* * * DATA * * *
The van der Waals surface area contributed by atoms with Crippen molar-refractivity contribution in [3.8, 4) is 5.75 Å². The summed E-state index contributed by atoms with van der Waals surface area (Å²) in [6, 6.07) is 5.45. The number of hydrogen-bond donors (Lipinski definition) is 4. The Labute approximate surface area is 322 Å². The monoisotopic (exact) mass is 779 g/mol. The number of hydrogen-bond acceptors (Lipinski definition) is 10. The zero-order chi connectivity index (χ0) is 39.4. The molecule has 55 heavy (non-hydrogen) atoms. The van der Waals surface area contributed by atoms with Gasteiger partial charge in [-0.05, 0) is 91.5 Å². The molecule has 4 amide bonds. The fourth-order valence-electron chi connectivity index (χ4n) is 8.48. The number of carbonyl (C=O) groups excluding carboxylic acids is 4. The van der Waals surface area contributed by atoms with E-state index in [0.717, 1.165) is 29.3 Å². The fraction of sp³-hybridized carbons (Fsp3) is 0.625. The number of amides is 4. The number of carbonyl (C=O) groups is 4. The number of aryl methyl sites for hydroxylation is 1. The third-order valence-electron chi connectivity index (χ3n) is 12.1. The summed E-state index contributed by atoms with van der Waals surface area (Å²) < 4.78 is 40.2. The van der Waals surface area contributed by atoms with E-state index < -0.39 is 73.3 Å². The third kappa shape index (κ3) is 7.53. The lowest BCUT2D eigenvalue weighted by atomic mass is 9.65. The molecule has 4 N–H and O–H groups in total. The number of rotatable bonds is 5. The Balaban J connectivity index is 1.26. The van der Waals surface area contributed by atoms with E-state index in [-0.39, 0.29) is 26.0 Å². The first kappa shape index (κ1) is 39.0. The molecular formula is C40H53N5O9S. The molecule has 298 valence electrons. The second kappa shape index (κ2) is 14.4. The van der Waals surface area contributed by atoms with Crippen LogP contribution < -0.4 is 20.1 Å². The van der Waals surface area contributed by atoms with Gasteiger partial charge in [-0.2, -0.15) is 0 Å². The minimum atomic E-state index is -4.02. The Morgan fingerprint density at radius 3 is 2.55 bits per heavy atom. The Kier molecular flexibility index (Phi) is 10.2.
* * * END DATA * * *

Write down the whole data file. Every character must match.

The van der Waals surface area contributed by atoms with Crippen molar-refractivity contribution in [3.8, 4) is 5.75 Å². The summed E-state index contributed by atoms with van der Waals surface area (Å²) in [6, 6.07) is 5.45. The number of hydrogen-bond donors (Lipinski definition) is 4. The Labute approximate surface area is 322 Å². The monoisotopic (exact) mass is 779 g/mol. The number of hydrogen-bond acceptors (Lipinski definition) is 10. The zero-order chi connectivity index (χ0) is 39.4. The molecule has 55 heavy (non-hydrogen) atoms. The van der Waals surface area contributed by atoms with Gasteiger partial charge in [-0.05, 0) is 91.5 Å². The molecule has 4 amide bonds. The fourth-order valence-electron chi connectivity index (χ4n) is 8.48. The number of carbonyl (C=O) groups excluding carboxylic acids is 4. The van der Waals surface area contributed by atoms with E-state index in [0.717, 1.165) is 29.3 Å². The fraction of sp³-hybridized carbons (Fsp3) is 0.625. The number of amides is 4. The number of carbonyl (C=O) groups is 4. The number of aryl methyl sites for hydroxylation is 1. The third-order valence-electron chi connectivity index (χ3n) is 12.1. The summed E-state index contributed by atoms with van der Waals surface area (Å²) < 4.78 is 40.2. The van der Waals surface area contributed by atoms with E-state index < -0.39 is 73.3 Å². The third kappa shape index (κ3) is 7.53. The lowest BCUT2D eigenvalue weighted by atomic mass is 9.65. The molecule has 4 N–H and O–H groups in total. The number of rotatable bonds is 5. The Balaban J connectivity index is 1.26. The van der Waals surface area contributed by atoms with E-state index in [-0.39, 0.29) is 26.0 Å². The first kappa shape index (κ1) is 39.0. The molecular formula is C40H53N5O9S. The molecule has 298 valence electrons. The second kappa shape index (κ2) is 14.4. The van der Waals surface area contributed by atoms with Crippen LogP contribution < -0.4 is 20.1 Å². The van der Waals surface area contributed by atoms with Gasteiger partial charge in [-0.2, -0.15) is 0 Å². The minimum atomic E-state index is -4.02. The Morgan fingerprint density at radius 3 is 2.55 bits per heavy atom. The Kier molecular flexibility index (Phi) is 10.2.